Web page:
Can love be reduced to a simple, mathematical equation? Is love a quantifiable emotion? Or, does love defy all definitions placed in neat little boxes expressed in varied ways such as "romance", "desire", "passion" so far it is connected, mainly, between a man and a woman?

According to Srijit Mukherjee's intriguing film with its puzzling title X=Prem, love (between a heterogenous couple) is the most intriguing of relationships in the world. You never know when a tragic accident might keep you alive, but snatch away ten years of memory from you. Life, after all, is more intriguing than love.

This is what happens in Srijit Mukherjee's twisted but deeply emotionally moving film on love, lost and found. One fine morning, lying in a hospital bed bandaged with tubes running out of/into his body, Khilat, a 28-year-old software engineer, caught in a terrible accident, cannot recognize his fiancée Joyee. He has lost 10 years of memory and can recall only till he was 18 years old.

The couple approach Dr. Kauffman who is experimenting with neurological implants and transplants, scientifically not proven and therefore, considered illegal. The couple, Joyee, madly in love with Khilat who fails to recognize her, decides to go ahead with the experiment.

Khilat gets his intellectual memory back, but not his emotional memory. He still has no clue about who Joyee is, what happened to them before the accident, where they met and fell in love. He does not remember the accident either. How a second neurological intervention that places a strange demand of the couple to get back his emotional memory makes the rest of the film.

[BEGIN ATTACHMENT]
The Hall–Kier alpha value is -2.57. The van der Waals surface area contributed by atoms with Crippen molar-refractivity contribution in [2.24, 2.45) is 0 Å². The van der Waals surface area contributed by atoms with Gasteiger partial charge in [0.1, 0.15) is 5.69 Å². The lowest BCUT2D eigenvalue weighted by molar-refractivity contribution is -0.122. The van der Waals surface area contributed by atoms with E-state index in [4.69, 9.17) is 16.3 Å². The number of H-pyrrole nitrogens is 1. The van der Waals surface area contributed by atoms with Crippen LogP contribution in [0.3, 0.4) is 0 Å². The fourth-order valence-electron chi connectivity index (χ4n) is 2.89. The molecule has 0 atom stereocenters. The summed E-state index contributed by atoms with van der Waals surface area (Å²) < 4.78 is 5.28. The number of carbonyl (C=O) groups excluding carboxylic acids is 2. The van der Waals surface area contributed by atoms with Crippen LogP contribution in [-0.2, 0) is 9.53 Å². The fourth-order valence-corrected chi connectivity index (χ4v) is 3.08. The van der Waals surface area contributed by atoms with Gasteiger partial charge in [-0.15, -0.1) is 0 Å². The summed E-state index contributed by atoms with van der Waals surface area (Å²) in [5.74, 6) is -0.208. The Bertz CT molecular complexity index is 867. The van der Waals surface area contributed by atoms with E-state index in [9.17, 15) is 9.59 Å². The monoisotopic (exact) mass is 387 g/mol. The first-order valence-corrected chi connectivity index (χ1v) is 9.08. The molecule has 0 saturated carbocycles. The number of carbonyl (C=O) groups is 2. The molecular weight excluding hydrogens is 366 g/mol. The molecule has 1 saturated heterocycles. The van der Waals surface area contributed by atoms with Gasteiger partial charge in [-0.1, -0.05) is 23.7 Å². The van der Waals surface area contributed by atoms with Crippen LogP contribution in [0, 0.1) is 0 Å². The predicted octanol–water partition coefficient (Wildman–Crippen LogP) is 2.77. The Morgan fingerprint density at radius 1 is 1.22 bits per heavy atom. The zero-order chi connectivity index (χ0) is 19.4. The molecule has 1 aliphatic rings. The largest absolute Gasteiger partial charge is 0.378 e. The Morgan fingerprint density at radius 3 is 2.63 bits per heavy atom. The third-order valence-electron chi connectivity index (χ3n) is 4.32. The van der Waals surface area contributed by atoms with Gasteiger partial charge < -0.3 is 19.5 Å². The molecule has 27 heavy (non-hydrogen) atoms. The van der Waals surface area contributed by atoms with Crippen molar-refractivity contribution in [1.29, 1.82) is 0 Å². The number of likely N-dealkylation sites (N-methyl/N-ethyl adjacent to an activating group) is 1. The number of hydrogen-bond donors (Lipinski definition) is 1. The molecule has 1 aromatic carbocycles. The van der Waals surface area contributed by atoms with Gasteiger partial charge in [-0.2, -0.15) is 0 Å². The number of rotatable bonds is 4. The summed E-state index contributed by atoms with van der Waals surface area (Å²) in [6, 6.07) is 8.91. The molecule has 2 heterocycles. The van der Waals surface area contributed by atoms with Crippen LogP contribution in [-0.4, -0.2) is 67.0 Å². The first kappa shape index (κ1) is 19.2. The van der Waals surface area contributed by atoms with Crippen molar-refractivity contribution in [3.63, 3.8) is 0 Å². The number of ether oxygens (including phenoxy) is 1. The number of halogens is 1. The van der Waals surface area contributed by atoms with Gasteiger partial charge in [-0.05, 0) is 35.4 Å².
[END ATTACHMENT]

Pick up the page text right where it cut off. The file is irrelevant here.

Now, Joyee is Khilat's 'ex' but Khilat is neither her ex nor her present. This gives the director the opportunity to move back and forth into the lovers' past, back to their present dilemma as Joyee stubbornly sticks beside him.

Mukherjee pays his own tribute to Michel Gondry's Eternal Sunshine Of The Spotless Mind (2004). This film goes one better though those who have neither read or read about the book The Vow (2012) or watched the film, it may mean nothing.

The Vow was directed by Michael Sucsy, inspired by the true story of Kim and Krickitt Carpenter. Ten weeks after their wedding on September 18, 1993, the couple was involved in a car accident. Krickitt suffered a brain trauma, which erased all memories of her romance with Kim as well as of their marriage. Kim was deeply in love with his wife, although she viewed him as a stranger after the accident.

Mukherjee simply changes the genders of the couple in which the wife loses her memory, not the husband. The wife comes out of her coma and finally recognises her husband and this strange coincidence is credited to their deep devotion to Christian faith and Christ.

However, Mukherjeedoes not bring in the divinity factor at all. He has turned the amnesia to a more scientific explanation in X=Prem, seen from his reference to Eternal Sunshine Of The Spotless Mind, where Dr. Kauffman says it would have made his explanation easier to follow if Khilat and Joyee had watched this film.